Over the years I’ve been fortunate enough to have tasted many barrel samples with some really experienced winemakers. With almost every visit I’ve gained some valuable perspective to help me identify what wines are revealing, and more importantly what they have the potential to reveal.
Sampling the Jacob’s Creek brought me back to one tasting in particular. That day I heard the winemaker use a very interesting term to describe his barrel sample. As he dispensed the wine into my glass with the thief, he enthusiastically offered up a prelude to what I was about to experience, with one very interesting caveat. He said his barrel sample was “still a bit angular”. With one eyebrow now standing firmly at attention, I replied “angular?” He said, “yea, angular”. He went on: “sometimes young wines, particularly ones still in the barrel, offer up a lot of complex fruit and nuance, but the elements are not integrated yet”. I knew exactly what he meant, but I had never heard wine described as having any rectilinear qualities.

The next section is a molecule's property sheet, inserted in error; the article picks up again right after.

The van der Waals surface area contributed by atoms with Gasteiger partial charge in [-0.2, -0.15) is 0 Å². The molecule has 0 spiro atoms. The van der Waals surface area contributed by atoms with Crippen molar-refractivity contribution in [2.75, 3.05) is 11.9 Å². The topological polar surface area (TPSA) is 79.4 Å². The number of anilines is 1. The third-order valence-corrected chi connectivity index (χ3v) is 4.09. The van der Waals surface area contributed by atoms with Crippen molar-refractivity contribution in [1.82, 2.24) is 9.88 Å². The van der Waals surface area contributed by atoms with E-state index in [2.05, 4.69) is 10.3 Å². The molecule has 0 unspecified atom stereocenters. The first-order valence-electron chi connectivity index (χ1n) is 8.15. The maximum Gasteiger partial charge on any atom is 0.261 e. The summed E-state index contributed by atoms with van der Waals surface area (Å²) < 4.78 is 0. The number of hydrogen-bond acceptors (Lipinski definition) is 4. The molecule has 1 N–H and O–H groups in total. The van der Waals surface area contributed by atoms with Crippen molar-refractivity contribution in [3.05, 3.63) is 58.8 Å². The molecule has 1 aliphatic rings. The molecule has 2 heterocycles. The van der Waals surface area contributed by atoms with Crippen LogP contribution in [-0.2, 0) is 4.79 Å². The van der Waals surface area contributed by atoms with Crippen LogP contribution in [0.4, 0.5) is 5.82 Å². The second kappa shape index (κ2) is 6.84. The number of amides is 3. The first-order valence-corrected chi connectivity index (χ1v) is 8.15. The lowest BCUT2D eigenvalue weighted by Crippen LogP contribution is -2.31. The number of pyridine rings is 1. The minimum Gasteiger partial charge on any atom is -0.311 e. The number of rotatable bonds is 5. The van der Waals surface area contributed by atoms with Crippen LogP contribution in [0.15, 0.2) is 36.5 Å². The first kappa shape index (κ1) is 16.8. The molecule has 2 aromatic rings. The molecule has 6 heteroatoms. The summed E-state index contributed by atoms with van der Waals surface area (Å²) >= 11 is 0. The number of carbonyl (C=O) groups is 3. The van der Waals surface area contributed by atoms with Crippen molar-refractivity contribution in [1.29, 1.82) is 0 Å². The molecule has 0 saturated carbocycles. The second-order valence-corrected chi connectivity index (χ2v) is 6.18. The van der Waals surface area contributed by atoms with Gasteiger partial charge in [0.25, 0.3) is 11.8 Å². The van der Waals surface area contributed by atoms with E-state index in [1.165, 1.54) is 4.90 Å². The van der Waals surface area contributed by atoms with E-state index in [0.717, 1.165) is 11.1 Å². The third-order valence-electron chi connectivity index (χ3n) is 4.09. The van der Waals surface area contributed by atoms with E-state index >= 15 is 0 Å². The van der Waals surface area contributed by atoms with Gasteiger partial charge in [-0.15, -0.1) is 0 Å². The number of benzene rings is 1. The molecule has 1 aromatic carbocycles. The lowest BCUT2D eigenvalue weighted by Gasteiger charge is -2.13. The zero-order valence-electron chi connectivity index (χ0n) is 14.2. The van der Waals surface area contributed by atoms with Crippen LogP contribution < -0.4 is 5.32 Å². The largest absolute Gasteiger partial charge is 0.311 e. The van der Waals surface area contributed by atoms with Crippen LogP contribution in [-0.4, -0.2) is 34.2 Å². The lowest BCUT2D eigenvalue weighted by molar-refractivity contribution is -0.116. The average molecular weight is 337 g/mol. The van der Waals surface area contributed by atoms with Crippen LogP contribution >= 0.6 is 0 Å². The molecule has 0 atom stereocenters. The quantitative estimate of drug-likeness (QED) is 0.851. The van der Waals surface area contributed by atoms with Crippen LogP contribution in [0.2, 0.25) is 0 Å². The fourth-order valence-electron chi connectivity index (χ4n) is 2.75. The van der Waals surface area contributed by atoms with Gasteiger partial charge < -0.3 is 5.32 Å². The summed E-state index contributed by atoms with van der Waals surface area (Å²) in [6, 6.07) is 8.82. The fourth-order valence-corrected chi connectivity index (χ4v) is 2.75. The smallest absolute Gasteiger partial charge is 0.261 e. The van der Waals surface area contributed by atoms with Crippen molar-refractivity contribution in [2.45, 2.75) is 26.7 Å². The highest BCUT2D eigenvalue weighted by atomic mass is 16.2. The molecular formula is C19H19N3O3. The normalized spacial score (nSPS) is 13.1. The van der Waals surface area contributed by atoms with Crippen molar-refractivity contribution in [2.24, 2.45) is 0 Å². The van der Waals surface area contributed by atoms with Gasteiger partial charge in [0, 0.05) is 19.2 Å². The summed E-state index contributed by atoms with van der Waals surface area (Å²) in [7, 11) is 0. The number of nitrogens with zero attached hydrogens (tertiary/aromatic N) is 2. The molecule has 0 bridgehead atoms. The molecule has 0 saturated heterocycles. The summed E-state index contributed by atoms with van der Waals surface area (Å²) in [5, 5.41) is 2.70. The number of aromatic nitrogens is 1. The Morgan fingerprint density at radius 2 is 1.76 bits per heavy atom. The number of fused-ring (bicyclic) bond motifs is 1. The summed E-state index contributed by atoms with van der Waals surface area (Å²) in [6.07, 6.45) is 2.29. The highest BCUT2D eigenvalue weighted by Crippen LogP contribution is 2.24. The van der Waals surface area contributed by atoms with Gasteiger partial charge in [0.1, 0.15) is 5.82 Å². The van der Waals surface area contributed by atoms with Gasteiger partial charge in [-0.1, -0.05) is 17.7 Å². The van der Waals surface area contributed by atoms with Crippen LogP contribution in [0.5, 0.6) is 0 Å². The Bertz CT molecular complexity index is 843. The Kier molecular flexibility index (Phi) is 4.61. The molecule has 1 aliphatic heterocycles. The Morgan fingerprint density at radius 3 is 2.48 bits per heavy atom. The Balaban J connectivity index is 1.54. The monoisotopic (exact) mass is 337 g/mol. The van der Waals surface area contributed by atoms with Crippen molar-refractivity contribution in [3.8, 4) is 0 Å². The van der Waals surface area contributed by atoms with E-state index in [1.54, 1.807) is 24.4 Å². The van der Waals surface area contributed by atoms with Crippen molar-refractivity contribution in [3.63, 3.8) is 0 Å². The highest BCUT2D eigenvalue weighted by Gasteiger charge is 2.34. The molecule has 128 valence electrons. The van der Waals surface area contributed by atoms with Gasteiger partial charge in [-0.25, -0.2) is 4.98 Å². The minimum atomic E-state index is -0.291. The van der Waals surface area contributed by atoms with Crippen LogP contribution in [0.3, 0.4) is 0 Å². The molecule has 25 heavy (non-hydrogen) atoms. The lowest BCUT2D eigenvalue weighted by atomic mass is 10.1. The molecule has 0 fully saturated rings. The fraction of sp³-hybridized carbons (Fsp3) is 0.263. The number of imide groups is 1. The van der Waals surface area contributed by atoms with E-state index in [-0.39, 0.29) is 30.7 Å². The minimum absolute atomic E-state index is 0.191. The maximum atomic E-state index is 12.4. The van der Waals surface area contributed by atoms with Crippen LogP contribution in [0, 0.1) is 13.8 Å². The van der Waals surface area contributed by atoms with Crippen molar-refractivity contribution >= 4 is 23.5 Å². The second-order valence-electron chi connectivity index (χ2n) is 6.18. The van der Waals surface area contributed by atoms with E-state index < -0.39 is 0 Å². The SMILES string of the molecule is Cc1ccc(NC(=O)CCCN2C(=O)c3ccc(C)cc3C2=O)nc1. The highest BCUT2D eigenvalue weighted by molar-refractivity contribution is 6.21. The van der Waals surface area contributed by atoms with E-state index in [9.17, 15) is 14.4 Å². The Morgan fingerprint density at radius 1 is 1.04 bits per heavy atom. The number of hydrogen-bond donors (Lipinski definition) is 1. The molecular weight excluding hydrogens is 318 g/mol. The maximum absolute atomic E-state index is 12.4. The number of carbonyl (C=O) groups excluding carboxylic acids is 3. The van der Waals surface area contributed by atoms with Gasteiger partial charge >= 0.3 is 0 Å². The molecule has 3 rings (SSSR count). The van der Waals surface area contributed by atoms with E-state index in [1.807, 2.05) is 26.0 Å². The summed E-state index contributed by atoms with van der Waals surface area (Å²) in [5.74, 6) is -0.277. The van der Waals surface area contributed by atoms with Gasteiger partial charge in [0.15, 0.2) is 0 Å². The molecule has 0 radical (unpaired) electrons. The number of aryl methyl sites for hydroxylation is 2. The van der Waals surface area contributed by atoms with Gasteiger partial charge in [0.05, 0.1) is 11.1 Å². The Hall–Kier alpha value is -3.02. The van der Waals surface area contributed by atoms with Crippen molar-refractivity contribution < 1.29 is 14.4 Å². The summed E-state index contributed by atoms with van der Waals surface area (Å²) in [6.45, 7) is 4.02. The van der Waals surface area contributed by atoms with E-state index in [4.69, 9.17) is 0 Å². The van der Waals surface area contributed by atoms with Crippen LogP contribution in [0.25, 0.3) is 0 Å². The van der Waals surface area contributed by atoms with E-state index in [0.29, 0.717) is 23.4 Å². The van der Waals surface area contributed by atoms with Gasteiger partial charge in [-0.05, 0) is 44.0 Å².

So as I was tasting the Jacob’s Creek and determining what the wine was offering, the term angular came right back into memory. On the nose the wine is more integrated, initially offering hints of banana and other tropical notes, turning to rich plum and ripe cherry. On the palate, the wine is quite jammy, offering loads of plum and cherry. There is some mild pepper and spice, but I was a little disappointed that these typical shiraz traits were not as prominent in the Jacob’s Creek.
But what had me comparing this wine to other young barrel samples was the way the wine offered up it’s flavor nuances. The wine shows it’s fruit in chunks, and then offers up other details in not so subtle ways. This wine hasn’t integrated yet. A mature, well integrated wine is a lot like a well-conducted orchestra. No one musician or instrument stands out. You just hear beautiful music. It would be fair to expect these traits right out of the barrel, but not after a few years in the bottle. Which makes me wonder what a little more time will do for this wine.
Now, all that being said, I still rated this wine a very respectable 85. There is some very potent fruit, that is currently overwhelming any spice or pepper. I would actually suggest laying this wine down for maybe 6 months to a year. It’s not built to age over the long haul, but I think it would benefit from just a little bit more time. Time for the conductor to do his thing.
Wine: Jacobs’ Creek
Find Jacob’s Creek Shiraz with Snooth
Disclosure: This wine was received as a sample.